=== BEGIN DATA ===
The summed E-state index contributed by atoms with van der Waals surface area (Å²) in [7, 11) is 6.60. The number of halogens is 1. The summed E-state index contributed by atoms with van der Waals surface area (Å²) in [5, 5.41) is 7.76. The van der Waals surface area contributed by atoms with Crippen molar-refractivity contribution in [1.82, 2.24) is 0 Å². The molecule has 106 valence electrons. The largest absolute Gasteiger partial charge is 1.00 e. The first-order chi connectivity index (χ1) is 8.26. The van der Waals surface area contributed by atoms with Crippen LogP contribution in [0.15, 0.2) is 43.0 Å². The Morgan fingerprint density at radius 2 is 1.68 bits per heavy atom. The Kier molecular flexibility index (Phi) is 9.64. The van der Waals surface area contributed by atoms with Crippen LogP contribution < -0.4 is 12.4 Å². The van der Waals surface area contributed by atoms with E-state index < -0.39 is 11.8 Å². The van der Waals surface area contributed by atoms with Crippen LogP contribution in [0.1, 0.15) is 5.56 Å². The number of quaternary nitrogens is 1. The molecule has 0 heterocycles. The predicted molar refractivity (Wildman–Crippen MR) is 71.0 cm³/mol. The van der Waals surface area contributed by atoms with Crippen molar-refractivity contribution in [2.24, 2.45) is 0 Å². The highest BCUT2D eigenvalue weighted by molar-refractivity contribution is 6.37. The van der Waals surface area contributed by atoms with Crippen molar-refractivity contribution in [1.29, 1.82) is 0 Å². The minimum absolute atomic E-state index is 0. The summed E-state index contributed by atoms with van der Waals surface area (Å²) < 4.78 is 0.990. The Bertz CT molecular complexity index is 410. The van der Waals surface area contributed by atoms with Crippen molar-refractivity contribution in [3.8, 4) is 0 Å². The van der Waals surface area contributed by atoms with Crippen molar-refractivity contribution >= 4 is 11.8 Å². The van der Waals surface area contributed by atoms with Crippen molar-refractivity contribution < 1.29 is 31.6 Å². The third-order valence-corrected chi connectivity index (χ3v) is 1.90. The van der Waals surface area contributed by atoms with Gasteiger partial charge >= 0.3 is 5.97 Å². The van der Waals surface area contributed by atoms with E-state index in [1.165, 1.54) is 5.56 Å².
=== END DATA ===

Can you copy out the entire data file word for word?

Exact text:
The summed E-state index contributed by atoms with van der Waals surface area (Å²) in [7, 11) is 6.60. The number of halogens is 1. The summed E-state index contributed by atoms with van der Waals surface area (Å²) in [5, 5.41) is 7.76. The van der Waals surface area contributed by atoms with Crippen molar-refractivity contribution in [1.82, 2.24) is 0 Å². The molecule has 106 valence electrons. The largest absolute Gasteiger partial charge is 1.00 e. The first-order chi connectivity index (χ1) is 8.26. The van der Waals surface area contributed by atoms with Crippen LogP contribution in [0.15, 0.2) is 43.0 Å². The Morgan fingerprint density at radius 2 is 1.68 bits per heavy atom. The Kier molecular flexibility index (Phi) is 9.64. The van der Waals surface area contributed by atoms with Crippen LogP contribution < -0.4 is 12.4 Å². The van der Waals surface area contributed by atoms with E-state index < -0.39 is 11.8 Å². The van der Waals surface area contributed by atoms with Crippen LogP contribution in [0.1, 0.15) is 5.56 Å². The number of quaternary nitrogens is 1. The molecule has 0 heterocycles. The predicted molar refractivity (Wildman–Crippen MR) is 71.0 cm³/mol. The van der Waals surface area contributed by atoms with Crippen molar-refractivity contribution in [2.24, 2.45) is 0 Å². The highest BCUT2D eigenvalue weighted by molar-refractivity contribution is 6.37. The van der Waals surface area contributed by atoms with Crippen molar-refractivity contribution in [1.29, 1.82) is 0 Å². The minimum absolute atomic E-state index is 0. The summed E-state index contributed by atoms with van der Waals surface area (Å²) < 4.78 is 0.990. The Bertz CT molecular complexity index is 410. The van der Waals surface area contributed by atoms with Crippen molar-refractivity contribution in [3.8, 4) is 0 Å². The van der Waals surface area contributed by atoms with Crippen molar-refractivity contribution >= 4 is 11.8 Å². The van der Waals surface area contributed by atoms with Crippen molar-refractivity contribution < 1.29 is 31.6 Å². The third-order valence-corrected chi connectivity index (χ3v) is 1.90. The van der Waals surface area contributed by atoms with Gasteiger partial charge >= 0.3 is 5.97 Å². The van der Waals surface area contributed by atoms with E-state index in [1.165, 1.54) is 5.56 Å².